• It has been stated that 50 lorries can be replaced by one train.   For bulk transport of bulk materials (eg building materials) rail is likely to consistently offer substantial environmental benefits.
  • Rail corridors also take much less space than roads.   A railway can potentially accommodate motorway traffic capacity in a quarter of the space;


Railways generally require much less space than road corridors.

Potential economic and social benefits

There has been much made in recent years about new ‘Garden Towns’.   Politicians and developers alike have promoted large urban expansion areas as ‘garden suburbs’ — suggesting that they represent a modern equivalent of the ‘Garden Cities’ first promoted by the famous planner Ebenezer Howard in the late 19th century.   Howard’s work led to new towns like Letchworth and Welwyn, which are famous for their leafy boulevards and generous open spaces.   But todays developers choose to overlook that Howards original vision was to create ‘walkable’ settlements based around railway stations — where residents could quickly and efficiently commute to London and other neighbouring settlements.

Ebenezer Howard, Garden City Concept Plan, 1902

Using a railway station and transport interchange to create a civic focus for new settlement planning still makes sense — and has been used extensively in recent urban expansion in other countries across Europe, Asia, and Australasia.
Basing new settlements around private car ownership uses a lot of space.   It has been calculated that many city areas provide 8 parking places for every car — perhaps 2 or 3 at home, 1 at the workplace, 1 at the supermarket and so on.   One way or another we all pay for that infrastructure, and all this space provided for cars makes it unavailable for other uses — whether it be cycle paths, street trees or additional buildings.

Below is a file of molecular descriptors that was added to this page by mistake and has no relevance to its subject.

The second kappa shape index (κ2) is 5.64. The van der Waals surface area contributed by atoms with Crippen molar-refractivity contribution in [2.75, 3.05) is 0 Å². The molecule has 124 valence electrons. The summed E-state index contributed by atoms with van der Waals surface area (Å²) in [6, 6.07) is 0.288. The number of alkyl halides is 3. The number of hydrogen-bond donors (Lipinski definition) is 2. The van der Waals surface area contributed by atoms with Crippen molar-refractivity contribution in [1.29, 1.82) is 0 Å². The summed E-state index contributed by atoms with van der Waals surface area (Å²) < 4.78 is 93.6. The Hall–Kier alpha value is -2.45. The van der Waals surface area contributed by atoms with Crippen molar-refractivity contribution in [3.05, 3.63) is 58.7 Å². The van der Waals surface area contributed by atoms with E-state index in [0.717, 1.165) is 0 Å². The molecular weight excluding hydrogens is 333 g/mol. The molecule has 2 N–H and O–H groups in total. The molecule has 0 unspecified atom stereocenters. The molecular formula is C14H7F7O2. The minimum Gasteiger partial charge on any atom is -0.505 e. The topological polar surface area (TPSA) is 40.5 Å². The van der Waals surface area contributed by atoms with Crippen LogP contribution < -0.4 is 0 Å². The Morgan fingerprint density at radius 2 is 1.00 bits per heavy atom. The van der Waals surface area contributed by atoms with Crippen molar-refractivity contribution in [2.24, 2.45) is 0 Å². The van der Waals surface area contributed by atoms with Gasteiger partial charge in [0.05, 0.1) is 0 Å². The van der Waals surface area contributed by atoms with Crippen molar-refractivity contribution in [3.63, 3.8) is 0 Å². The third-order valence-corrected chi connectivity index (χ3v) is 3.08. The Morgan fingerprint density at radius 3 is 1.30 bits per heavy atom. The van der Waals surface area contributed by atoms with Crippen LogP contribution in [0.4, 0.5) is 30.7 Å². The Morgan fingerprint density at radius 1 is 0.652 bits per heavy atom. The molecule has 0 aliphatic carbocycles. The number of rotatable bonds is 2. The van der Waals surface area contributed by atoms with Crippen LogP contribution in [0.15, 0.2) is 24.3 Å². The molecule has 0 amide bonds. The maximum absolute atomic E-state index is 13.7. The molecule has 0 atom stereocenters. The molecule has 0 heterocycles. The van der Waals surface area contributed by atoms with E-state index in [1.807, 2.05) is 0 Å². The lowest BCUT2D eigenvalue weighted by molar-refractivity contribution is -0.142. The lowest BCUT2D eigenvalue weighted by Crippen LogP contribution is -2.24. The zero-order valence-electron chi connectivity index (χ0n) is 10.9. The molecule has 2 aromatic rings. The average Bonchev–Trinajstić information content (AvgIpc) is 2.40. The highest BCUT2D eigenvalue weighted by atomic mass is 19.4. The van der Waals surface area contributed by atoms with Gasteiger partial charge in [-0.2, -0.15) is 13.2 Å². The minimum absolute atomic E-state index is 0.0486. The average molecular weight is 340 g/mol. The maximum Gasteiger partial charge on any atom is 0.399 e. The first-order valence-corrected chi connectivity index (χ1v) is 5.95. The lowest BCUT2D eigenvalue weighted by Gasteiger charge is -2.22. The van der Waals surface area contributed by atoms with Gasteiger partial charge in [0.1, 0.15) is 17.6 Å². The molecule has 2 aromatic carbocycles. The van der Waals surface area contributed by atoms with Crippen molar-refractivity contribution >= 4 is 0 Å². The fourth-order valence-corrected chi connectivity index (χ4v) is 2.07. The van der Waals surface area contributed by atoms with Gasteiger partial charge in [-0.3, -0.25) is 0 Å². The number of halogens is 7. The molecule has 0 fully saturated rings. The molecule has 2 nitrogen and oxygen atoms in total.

And of course, not everyone drives.   Nobody under 17 drives, and in our ageing society many older citizens don’t want to continue driving.   Running a car is expensive.   Providing a reliable alternative to car ownership, or at least a reliable alternative to many car journeys, would have real benefits for many people.
Reopening the Hunstanton railway would provide opportunities for new or refurbished stations in King’s Lynn, Hunstanton and all the settlements between.   It would allow a rethink of our settlement planning over the next century and beyond.   It could help people to choose whether they want to run a car — whereas today for most Norfolk residents, car ownership is a necessity.
And with the continued growth of Cambridge, a quick and easy commute from North Norfolk would make work in Cambridge easy and very viable — especially as many jobs are now flexible and allow periods of homeworking.   Cambridge already has a bigger economy than Manchester and is predicted to double again in years to come.   King’s Lynn and Hunstanton are both within the Cambridge orbit of growth.   Hunstanton is therefore now within an area of national economic importance, hence the term ‘Eastern Economic Heartland’.
A reopened railway line to Hunstanton could:

  • Allow for a more sustainable approach to urban planning — providing a real alternative to car and road orientated settlement patterns.
  • Allow King’s Lynn, Hunstanton and North Norfolk to benefit directly from the success of Cambridge and help to ‘spread the wealth’.
  • Help to reduce the ‘brain drain’ in the area which presently sees a lot of younger people move out of the area to find better employment opportunities elsewhere.
  • Help young, elderly or other people who don’t want to (or cannot) own a car, to have quick, reliable and safe transport to schools, jobs, shops, hospital, and entertainment centres.
  • Provide opportunities for interconnection with cycling routes — which could be further enhanced with improved bicycle storage on trains.
  • Provide many new opportunities for tourism.   (The EDP reported in 2016 that the Norfolk tourism industry already contributed £3B to the Norfolk economy).   Tourism is likely to remain an important part of our economy in future — and of course it was to enhance tourism trade that Henry Le Strange thought it was so important to build a railway to Hunstanton back in 1862!

1 Information taken from the ‘Transport and Environment’ website — a not for profit, non-political EU research group. www.transportenvironment.org/about-us